How can we not care, when we see the suffering of so many children, especially when this suffering is in some way caused by grown-ups?

JESUS BRINGS THE TRUTH

The Child Whom we see in the manger at Christmas grew up as the years passed. When he was 12 years old, as you know, He went for the first time with Mary and Joseph from Nazareth to Jerusalem for the feast of the Passover.

There, in the crowds of pilgrims, He was separated from His parents and, with other boys and girls of His own age, he stopped to listen to the teachers in the Temple, for a sort of “catechism lesson”. The holidays were good opportunities for handing on the faith to children who were about the same age as Jesus.

But on this occasion it happened that this extraordinary Boy Who had come from Nazareth not only asked very intelligent questions but also started to give profound answers to those who were teaching Him. The questions and even more the answers astonished the Temple teachers.

It was the same amazement that later on would mark Jesus’ public preaching. The episode in the Temple of Jerusalem was simply the beginning and a kind of foreshadowing of what would happen some years later.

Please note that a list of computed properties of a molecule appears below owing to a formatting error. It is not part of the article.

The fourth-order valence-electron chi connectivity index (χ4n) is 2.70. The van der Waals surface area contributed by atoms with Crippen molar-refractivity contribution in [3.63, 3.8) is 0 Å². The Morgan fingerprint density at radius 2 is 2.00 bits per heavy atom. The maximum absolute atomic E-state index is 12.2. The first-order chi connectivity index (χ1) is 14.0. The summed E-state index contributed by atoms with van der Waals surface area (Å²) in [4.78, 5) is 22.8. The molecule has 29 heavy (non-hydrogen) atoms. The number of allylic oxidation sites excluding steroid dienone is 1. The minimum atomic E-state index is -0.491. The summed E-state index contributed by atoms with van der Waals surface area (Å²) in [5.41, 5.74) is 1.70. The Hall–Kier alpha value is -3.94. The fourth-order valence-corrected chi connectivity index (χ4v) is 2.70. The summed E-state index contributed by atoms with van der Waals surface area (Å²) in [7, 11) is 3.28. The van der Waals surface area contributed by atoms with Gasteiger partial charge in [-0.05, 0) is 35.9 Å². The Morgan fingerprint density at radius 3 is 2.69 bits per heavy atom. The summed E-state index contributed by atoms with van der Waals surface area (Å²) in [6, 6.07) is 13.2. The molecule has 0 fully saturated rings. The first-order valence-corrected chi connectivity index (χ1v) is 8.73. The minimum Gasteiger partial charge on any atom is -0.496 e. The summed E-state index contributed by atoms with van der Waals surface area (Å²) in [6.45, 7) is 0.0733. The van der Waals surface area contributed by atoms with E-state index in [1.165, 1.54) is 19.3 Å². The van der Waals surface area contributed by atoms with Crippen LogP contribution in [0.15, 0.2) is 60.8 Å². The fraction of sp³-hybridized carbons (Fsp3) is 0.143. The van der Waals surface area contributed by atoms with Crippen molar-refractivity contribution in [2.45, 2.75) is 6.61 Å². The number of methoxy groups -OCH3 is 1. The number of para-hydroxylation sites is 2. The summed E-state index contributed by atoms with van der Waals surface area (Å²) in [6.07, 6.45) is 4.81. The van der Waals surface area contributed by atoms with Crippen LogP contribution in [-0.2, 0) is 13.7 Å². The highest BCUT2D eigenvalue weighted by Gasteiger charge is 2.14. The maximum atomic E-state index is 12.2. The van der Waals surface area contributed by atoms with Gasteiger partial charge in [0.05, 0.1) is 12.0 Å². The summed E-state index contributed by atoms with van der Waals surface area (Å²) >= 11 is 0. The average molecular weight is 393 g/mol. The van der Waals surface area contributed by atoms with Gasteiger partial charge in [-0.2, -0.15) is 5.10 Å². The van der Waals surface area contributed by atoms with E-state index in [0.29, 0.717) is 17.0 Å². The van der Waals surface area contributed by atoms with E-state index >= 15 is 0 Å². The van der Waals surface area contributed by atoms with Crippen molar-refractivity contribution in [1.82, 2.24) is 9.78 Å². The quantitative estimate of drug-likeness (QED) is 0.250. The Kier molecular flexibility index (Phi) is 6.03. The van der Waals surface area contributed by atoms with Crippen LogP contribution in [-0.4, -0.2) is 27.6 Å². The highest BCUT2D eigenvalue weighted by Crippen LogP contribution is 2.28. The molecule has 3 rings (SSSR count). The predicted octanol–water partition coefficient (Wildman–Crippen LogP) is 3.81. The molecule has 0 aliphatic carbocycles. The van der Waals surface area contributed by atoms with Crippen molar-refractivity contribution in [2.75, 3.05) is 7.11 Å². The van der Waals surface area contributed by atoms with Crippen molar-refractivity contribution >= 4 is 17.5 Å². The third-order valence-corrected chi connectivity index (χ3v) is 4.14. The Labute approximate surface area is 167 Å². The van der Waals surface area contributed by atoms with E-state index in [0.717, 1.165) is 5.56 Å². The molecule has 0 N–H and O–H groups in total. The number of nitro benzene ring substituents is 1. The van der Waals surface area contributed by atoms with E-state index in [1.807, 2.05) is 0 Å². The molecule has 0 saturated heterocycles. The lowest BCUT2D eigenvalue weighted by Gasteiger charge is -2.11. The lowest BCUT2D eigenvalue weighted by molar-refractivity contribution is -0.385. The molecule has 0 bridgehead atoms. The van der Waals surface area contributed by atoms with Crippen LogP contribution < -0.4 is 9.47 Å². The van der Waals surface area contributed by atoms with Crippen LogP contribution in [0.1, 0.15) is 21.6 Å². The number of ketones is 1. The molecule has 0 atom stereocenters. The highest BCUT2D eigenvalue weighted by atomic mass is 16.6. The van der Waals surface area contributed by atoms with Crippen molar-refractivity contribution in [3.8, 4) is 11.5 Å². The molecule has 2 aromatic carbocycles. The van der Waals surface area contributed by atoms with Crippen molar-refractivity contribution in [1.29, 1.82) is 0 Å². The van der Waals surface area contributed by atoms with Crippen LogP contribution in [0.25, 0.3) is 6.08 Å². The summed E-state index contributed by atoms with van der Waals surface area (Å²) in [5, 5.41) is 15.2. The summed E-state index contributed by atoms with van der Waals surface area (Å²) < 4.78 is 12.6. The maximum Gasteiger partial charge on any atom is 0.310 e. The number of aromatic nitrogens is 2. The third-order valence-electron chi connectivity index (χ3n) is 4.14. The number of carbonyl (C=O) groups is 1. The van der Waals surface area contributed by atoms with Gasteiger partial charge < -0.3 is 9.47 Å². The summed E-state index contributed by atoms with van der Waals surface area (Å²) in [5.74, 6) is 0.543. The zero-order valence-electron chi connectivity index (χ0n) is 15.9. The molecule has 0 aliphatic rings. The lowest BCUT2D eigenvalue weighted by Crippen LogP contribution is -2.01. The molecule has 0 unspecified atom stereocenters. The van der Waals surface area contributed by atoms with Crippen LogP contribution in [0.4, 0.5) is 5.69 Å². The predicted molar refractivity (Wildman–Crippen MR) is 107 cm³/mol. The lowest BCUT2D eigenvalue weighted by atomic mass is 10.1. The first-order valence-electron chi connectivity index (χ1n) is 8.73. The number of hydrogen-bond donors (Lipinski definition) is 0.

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Dear boys and girls who are the same age as the 12-year-old Jesus, are you not reminded now of the religion lessons in the parish and at school, lessons which you are invited to take part in?

So I would like to ask you some questions: What do you think of your religion lessons: Do you become involved like the 12-year-old Jesus in the Temple? Do you regularly go to these lessons at school and in the parish? Do your parents help you to do so?

The 12-year-old Jesus became so interested in the religion lesson in the Temple of Jerusalem that, in a sense, He even forgot about His own parents. Mary and Joseph, having started off on the journey back to Nazareth with other pilgrims, soon realized that Jesus was not with them.

They searched hard for Him. They went back and only on the third day did they find Him in Jerusalem, in the Temple. “Son, why have You treated us so? Behold, Your father and I have been looking for You anxiously” (Lk. 2:48).

How strange is Jesus’ answer and how it makes us stop and think! “How is it that you sought Me? Did you not know that I must be in My Fathers house?” (Lk. 2:49). It was an answer difficult to accept.

The evangelist Luke simply adds that Mary “kept all these things in her heart” (2:51). In fact, it was an answer that would be understood only later, when Jesus, as a grown-up, began to preach and say that for His heavenly Father He was ready to face any sufferings and even death on the cross.

From Jerusalem Jesus went back with Mary and Joseph to Nazareth, where He was obedient to them (cf. Lk. 2:51). Regarding this period, before His public preaching began, the Gospel notes only that He “increased in wisdom and in stature, and in favour with God and man” (Lk. 2:52).